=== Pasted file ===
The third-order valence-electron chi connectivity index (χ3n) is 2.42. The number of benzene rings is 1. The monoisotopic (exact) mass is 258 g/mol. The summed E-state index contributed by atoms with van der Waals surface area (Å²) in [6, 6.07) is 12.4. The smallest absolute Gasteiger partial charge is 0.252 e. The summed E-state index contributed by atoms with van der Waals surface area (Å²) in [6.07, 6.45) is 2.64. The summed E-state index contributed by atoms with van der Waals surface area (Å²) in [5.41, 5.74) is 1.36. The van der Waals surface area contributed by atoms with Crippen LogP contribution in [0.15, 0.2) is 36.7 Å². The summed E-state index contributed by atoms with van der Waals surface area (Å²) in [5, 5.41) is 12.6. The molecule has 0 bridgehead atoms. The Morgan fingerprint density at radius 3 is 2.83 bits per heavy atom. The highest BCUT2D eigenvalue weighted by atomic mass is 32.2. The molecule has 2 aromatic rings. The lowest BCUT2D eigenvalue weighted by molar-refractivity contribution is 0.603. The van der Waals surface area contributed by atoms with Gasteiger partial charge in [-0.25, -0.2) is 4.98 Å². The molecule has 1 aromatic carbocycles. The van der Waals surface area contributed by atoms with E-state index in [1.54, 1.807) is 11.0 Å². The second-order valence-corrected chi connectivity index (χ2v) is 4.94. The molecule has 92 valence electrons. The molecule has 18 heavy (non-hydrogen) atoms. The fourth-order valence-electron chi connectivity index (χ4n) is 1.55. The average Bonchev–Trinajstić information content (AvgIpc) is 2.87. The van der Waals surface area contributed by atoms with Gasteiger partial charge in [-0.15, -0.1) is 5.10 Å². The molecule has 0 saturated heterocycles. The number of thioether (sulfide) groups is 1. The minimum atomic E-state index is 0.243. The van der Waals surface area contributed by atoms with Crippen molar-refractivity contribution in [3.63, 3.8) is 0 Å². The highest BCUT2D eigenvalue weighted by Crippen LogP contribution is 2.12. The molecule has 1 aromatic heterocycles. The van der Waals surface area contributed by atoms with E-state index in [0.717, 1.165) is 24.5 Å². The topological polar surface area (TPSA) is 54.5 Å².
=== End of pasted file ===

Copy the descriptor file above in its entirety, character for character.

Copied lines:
The third-order valence-electron chi connectivity index (χ3n) is 2.42. The number of benzene rings is 1. The monoisotopic (exact) mass is 258 g/mol. The summed E-state index contributed by atoms with van der Waals surface area (Å²) in [6, 6.07) is 12.4. The smallest absolute Gasteiger partial charge is 0.252 e. The summed E-state index contributed by atoms with van der Waals surface area (Å²) in [6.07, 6.45) is 2.64. The summed E-state index contributed by atoms with van der Waals surface area (Å²) in [5.41, 5.74) is 1.36. The van der Waals surface area contributed by atoms with Crippen LogP contribution in [0.15, 0.2) is 36.7 Å². The summed E-state index contributed by atoms with van der Waals surface area (Å²) in [5, 5.41) is 12.6. The molecule has 0 bridgehead atoms. The Morgan fingerprint density at radius 3 is 2.83 bits per heavy atom. The highest BCUT2D eigenvalue weighted by atomic mass is 32.2. The molecule has 2 aromatic rings. The lowest BCUT2D eigenvalue weighted by molar-refractivity contribution is 0.603. The van der Waals surface area contributed by atoms with Gasteiger partial charge in [-0.25, -0.2) is 4.98 Å². The molecule has 1 aromatic carbocycles. The van der Waals surface area contributed by atoms with E-state index in [1.54, 1.807) is 11.0 Å². The second-order valence-corrected chi connectivity index (χ2v) is 4.94. The molecule has 92 valence electrons. The molecule has 18 heavy (non-hydrogen) atoms. The fourth-order valence-electron chi connectivity index (χ4n) is 1.55. The average Bonchev–Trinajstić information content (AvgIpc) is 2.87. The van der Waals surface area contributed by atoms with Gasteiger partial charge in [-0.15, -0.1) is 5.10 Å². The molecule has 0 saturated heterocycles. The number of thioether (sulfide) groups is 1. The minimum atomic E-state index is 0.243. The van der Waals surface area contributed by atoms with Crippen molar-refractivity contribution in [3.63, 3.8) is 0 Å². The highest BCUT2D eigenvalue weighted by Crippen LogP contribution is 2.12. The molecule has 1 aromatic heterocycles. The van der Waals surface area contributed by atoms with E-state index in [0.717, 1.165) is 24.5 Å². The topological polar surface area (TPSA) is 54.5 Å².